The Lounge is rated Safe For Work. If you're about to post something inappropriate for a shared office environment, then don't post it. No ads, no abuse, and no programming questions. Trolling, (political, climate, religious or whatever) will result in your account being removed.
With the increase in hacking that is going on today, I would be careful about stating "fairly confident".
Nobody said they were not operating within the law; that is, until patient data gets loose. However, I am fairly confident that if YOUR medical history, or someone in your family's medical history got all over the internet, you would be the first to complain.
The statement echoes so many of the true life crimes where the people always say "we never thought that would happen here, to us".
, I am fairly confident that if YOUR medical history, or someone in your family's medical history got all over the internet, you would be the first to complain.
Why? Are you embarrassed by your medical history?
If someone posted that you were treated for a heart attack on such and such a date and then had your tonsils out another date, then had gonorrhea on this date, etc., etc., I would not care. Why do you?
And if someone did steal data they are going to steal millions of files so if they post millions of patients data the likelihood that anyone who knows you will see your data is very slim.
Don't misunderstand, I am all for privacy, but if someone's health care data is leaked, I have zero interest in finding out what the leaked data is. You could not pay me to go looking at the stolen data.
Because I'm not going to be goaded into wasting my time cutting and pasting things so they can be presented to you in a way your tiny little mind can comprehend. Is everything handed to you on a silver platter?
I hate to break this to those of you living in the US, but here are exerpts from an email that I received recently. Whatever Google does, the horse left the barn long ago:
[S]tarting in 2003, changes made to HIPAA eliminated your right to control the disclosure of your own medical records. The phrase “patient permission” was changed to “regulatory permission.” This one rule change means your medical records can now be disclosed to any "covered entity," including data clearinghouses, accounting firms, law firms, and banks without your permission. In certain circumstances, your employer can obtain “regulatory permission” to view your medical records.
Your medical records can even be released to marketing companies if what they’re selling is related to your condition or how it’s treated; the management or coordination of your care; or involves alternative treatments, therapies, health care providers, or other care settings.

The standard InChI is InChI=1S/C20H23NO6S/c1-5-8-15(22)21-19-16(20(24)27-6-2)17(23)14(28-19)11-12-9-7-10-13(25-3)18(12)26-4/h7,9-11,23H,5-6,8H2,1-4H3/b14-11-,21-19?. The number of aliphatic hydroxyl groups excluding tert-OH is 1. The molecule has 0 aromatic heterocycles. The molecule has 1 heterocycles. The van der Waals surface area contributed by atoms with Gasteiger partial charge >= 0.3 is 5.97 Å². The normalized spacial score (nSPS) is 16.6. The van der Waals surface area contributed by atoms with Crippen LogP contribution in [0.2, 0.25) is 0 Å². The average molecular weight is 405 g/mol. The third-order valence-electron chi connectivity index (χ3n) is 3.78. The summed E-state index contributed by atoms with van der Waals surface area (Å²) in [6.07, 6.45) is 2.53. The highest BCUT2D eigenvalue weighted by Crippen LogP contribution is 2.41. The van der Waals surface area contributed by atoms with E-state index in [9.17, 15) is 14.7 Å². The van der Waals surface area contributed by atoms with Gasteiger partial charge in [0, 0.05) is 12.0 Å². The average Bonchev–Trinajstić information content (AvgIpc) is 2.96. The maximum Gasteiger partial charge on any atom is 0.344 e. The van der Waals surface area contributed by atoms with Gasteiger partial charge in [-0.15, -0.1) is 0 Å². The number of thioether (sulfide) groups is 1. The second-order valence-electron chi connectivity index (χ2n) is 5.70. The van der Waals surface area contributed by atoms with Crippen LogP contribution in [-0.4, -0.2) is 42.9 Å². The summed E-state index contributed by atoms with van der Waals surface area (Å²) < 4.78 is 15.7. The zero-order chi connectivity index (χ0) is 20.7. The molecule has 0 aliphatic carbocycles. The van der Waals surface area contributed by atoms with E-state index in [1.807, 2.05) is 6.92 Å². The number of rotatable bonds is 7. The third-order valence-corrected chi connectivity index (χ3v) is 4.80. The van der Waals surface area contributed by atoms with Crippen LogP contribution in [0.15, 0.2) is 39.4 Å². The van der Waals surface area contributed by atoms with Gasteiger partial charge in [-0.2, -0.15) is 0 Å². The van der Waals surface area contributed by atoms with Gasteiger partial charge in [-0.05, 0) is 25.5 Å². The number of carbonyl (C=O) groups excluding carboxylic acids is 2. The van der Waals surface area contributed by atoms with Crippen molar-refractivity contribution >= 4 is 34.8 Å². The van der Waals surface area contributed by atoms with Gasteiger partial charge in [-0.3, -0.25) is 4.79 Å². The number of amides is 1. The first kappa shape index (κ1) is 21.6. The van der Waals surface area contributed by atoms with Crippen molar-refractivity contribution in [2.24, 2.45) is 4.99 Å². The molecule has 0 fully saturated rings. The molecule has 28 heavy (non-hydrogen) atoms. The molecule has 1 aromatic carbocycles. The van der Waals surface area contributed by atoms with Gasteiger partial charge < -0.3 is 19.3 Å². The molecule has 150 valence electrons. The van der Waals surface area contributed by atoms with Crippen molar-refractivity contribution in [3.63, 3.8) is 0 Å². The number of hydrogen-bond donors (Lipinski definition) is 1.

What's more, a federal rule that went into effect in 2006 allows lenders to obtain or use medical information for determining if you qualify for credit. They can’t do it directly, but if they gain access to your medical records, they can legally share it with their "affiliates." This magically converts the data into credit information, not medical data.
Indeed, your “protected health information” can be disclosed without your authorization in 12 different scenarios. Consider this diagram from thedatamaporg[^] showing where the data of “You, the Patient” is shared.
Thus, when you visit a physician or health care facility in the United States, never assume that what you disclose to them will remain private. And the “HIPAA Notice” almost every medical facility requires you to sign as a condition of treatment virtually guarantees your medical records will be used, disclosed, and disseminated without your consent.
You can, of course, request that your physician or other health care provider restrict disclosure of your personal medical data. But they are under no legal obligation to comply. Nor do they have to state a reason for denying your request, or for that matter, respond to it at all. And even if they agree to a restriction, in some cases, they might be prohibited from honoring it.
Really. Your dates are interesting. Because when I went to work for a large health care service company in 2009 until 2018, I had to take a HIPAA exam every year; and none that verbiage was ever in those exams. So I will assume that your dated information (2003-2006) was changed somewhere along the line.
If anything, they kept tightening the regulations.
So I guess by your info, the company was just wasting money creating and forcing these exams on employees based on the current HIPAA regulations during that period just for fun.
You have any new info as of 2021 by any chance? Because I would like to see what they are now.
They're neither my dates nor my info. It was taken verbatim from a recent email from someone who deals with privacy and related issues as a business. None of it would surprise me, but I don't currently live in the US. The unauthorized disclosure of information would have applied to your job, but there's also the question of what's authorized. Do your own due diligence.
Let's see if I have this right. You used data from a RECENT email that contains information relating to 2003 and 2006 to make a statement as to the CURRENT HIPAA regulations to make your point. Remarkable.
My due diligence has nothing to do with the the current HIPAA regulations. It is dictated to those who work with the data.